Their writings say little or nothing at all about the rising unemployment in Cairo, the blatant poverty visible on every city street, or the lack of political process in their country. In fact, these proximate realities, experienced undoubtedly by editors and staff, are all not represented in the conversation and largely the content of IslamOnline. In the deliberate divorce of these two realities then, IslamOnline, in the real and not virtual sense, represents outsourcing at its best: the relegation of dawa to Egyptian Muslims propagating an Islam envisioned by their Gulf financiers.

The disjunction is obvious not simply in the economic disparity between the largely Egyptian producers of IslamOnline, its Qatari backers and its largely Western consumers, but also in the avowed rhetoric of diversity versus its project of propagating the “correct” Islam. The Sharia section, which according to their own statistics is the most popular section of the website, is run by a doctoral student from Al-Azhar University. In his words, the process of compiling the “diverse” and “moderate” views espoused by IslamOnline stands for the effort to combine “authentic” opinions on various subjects from all four Sunni mazhabs. Shiite schools of thought fail to make this authenticity cut and hence are not represented.

A similar conclusion could be reached about the propagators of “authentic” Islam of IslamOnline; a document retrieved from IslamOnline reveals that nearly ninety percent of the sheikhs recruited to provide fatwas are Arab sheikhs with little or no representation for Southeast Asians, South Asians and Muslims from other non-Arab ethnicities.

In conclusion then, the Islam of IslamOnline stands for Islam as understood largely by Sunni Arabs. There is indeed nothing wrong with such a project; Sunni Arabs just like Iranian Shiites or South Asian Sufis have the right to propagate and disseminate information about their particular take on the Islamic faith. Indeed, there is something laudable and commendable also about providing Egyptian Muslim youth with a well funded and inviting workplace where they can interact and earn good livelihoods while living their faith.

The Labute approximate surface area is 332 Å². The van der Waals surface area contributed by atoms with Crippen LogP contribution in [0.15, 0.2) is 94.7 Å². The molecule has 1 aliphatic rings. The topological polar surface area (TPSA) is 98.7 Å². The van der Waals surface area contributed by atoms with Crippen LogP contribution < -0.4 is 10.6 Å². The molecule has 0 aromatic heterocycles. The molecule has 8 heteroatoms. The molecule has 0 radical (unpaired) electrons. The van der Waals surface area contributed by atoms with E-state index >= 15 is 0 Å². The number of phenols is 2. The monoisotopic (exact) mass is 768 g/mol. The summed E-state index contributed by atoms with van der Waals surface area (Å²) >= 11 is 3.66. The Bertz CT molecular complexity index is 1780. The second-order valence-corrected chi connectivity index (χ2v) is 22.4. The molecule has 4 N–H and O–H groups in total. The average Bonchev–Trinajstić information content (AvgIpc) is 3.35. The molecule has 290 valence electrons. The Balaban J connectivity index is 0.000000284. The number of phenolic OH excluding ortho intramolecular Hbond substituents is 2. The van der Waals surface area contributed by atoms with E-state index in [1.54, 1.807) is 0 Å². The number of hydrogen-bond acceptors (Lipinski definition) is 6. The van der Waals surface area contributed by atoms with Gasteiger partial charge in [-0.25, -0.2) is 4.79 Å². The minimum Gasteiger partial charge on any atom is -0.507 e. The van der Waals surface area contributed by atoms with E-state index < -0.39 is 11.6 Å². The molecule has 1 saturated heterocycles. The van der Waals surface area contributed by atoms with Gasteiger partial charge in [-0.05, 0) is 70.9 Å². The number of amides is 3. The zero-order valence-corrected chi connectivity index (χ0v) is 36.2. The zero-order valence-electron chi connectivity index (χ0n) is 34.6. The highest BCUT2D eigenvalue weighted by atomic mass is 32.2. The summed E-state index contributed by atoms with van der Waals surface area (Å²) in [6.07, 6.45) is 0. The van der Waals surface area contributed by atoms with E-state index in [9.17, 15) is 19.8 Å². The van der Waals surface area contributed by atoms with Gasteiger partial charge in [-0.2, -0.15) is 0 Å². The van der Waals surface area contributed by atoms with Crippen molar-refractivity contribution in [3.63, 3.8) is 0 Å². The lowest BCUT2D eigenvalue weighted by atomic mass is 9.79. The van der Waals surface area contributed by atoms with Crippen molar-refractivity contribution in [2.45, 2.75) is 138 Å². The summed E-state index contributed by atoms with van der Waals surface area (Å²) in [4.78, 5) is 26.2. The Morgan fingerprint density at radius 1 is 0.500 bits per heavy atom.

The pernicious aspects of projects like IslamOnline lie in the unsaid agendas that undergird their stated goals. Calling a website “IslamOnline” instead of “MuslimsOnline” makes a very particular claim about representing a single and correct doctrinal position whose truth is substantiated by a particular interpretation of religious text. Disguising such a claim in the glib rhetoric of “diversity” and “plurality” while simultaneously excluding entire swathes of Muslim practice such as Shiite theology suggests a deceptive condescension toward both Muslims and non-Muslims consumers of the website.

In larger terms, projects like IslamOnline represent a novel new turn taken by the Islamist project that consciously seeks to redefine itself as “moderate”. Couched in a corporate structure that relies on savvy marketing, attractive rhetoric and smart, modern packaging, it represents the effort to change in appearance and language what remains the same in substance. This new and repackaged Islamism thus continues to privilege Sunni and Arab interpretations of Islam as ultimately authentic and correct but under the glib pretence of being committed to both moderation and diversity.

Rafia Zakaria is an attorney living in the United States where she teaches courses on Constitutional Law and Political Philosophy. She can be contacted at rafia.zakaria@gmail.com.